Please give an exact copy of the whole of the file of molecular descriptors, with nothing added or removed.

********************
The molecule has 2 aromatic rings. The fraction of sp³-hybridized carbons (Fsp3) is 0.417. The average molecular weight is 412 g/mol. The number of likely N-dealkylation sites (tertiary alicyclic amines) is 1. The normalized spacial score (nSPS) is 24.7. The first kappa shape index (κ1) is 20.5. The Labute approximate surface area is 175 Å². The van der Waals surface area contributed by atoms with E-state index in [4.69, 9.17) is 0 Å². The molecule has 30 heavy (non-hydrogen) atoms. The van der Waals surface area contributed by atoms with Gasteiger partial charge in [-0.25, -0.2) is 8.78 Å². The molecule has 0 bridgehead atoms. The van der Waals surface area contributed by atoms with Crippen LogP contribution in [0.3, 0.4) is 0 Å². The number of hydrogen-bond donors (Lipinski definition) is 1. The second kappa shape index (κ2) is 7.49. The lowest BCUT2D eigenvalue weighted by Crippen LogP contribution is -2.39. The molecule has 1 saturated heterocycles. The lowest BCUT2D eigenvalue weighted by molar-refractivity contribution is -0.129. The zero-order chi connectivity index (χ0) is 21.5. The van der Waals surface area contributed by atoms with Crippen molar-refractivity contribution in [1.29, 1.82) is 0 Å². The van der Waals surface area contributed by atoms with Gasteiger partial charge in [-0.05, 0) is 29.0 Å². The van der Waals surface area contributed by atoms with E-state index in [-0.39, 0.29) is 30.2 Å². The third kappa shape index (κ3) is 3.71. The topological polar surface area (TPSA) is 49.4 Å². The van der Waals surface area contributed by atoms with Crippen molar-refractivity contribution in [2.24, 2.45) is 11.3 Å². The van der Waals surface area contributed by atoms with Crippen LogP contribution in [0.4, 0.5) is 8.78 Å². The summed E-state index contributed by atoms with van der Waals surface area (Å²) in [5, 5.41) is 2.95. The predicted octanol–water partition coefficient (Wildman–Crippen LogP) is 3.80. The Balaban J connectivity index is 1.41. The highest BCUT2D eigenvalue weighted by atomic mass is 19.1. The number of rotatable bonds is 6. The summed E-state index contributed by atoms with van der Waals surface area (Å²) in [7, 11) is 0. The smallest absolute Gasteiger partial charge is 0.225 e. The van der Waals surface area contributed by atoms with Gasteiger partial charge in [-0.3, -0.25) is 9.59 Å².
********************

The molecule has 2 aromatic rings. The fraction of sp³-hybridized carbons (Fsp3) is 0.417. The average molecular weight is 412 g/mol. The number of likely N-dealkylation sites (tertiary alicyclic amines) is 1. The normalized spacial score (nSPS) is 24.7. The first kappa shape index (κ1) is 20.5. The Labute approximate surface area is 175 Å². The van der Waals surface area contributed by atoms with E-state index in [4.69, 9.17) is 0 Å². The molecule has 30 heavy (non-hydrogen) atoms. The van der Waals surface area contributed by atoms with Gasteiger partial charge in [-0.25, -0.2) is 8.78 Å². The molecule has 0 bridgehead atoms. The van der Waals surface area contributed by atoms with Crippen LogP contribution in [0.3, 0.4) is 0 Å². The number of hydrogen-bond donors (Lipinski definition) is 1. The second kappa shape index (κ2) is 7.49. The lowest BCUT2D eigenvalue weighted by Crippen LogP contribution is -2.39. The molecule has 1 saturated heterocycles. The lowest BCUT2D eigenvalue weighted by molar-refractivity contribution is -0.129. The zero-order chi connectivity index (χ0) is 21.5. The van der Waals surface area contributed by atoms with Crippen molar-refractivity contribution in [1.29, 1.82) is 0 Å². The van der Waals surface area contributed by atoms with Gasteiger partial charge in [-0.05, 0) is 29.0 Å². The van der Waals surface area contributed by atoms with E-state index in [-0.39, 0.29) is 30.2 Å². The third kappa shape index (κ3) is 3.71. The topological polar surface area (TPSA) is 49.4 Å². The van der Waals surface area contributed by atoms with Crippen molar-refractivity contribution in [2.24, 2.45) is 11.3 Å². The van der Waals surface area contributed by atoms with Crippen LogP contribution in [0.4, 0.5) is 8.78 Å². The summed E-state index contributed by atoms with van der Waals surface area (Å²) in [5, 5.41) is 2.95. The predicted octanol–water partition coefficient (Wildman–Crippen LogP) is 3.80. The Balaban J connectivity index is 1.41. The highest BCUT2D eigenvalue weighted by atomic mass is 19.1. The number of rotatable bonds is 6. The summed E-state index contributed by atoms with van der Waals surface area (Å²) in [7, 11) is 0. The smallest absolute Gasteiger partial charge is 0.225 e. The van der Waals surface area contributed by atoms with Gasteiger partial charge in [-0.3, -0.25) is 9.59 Å².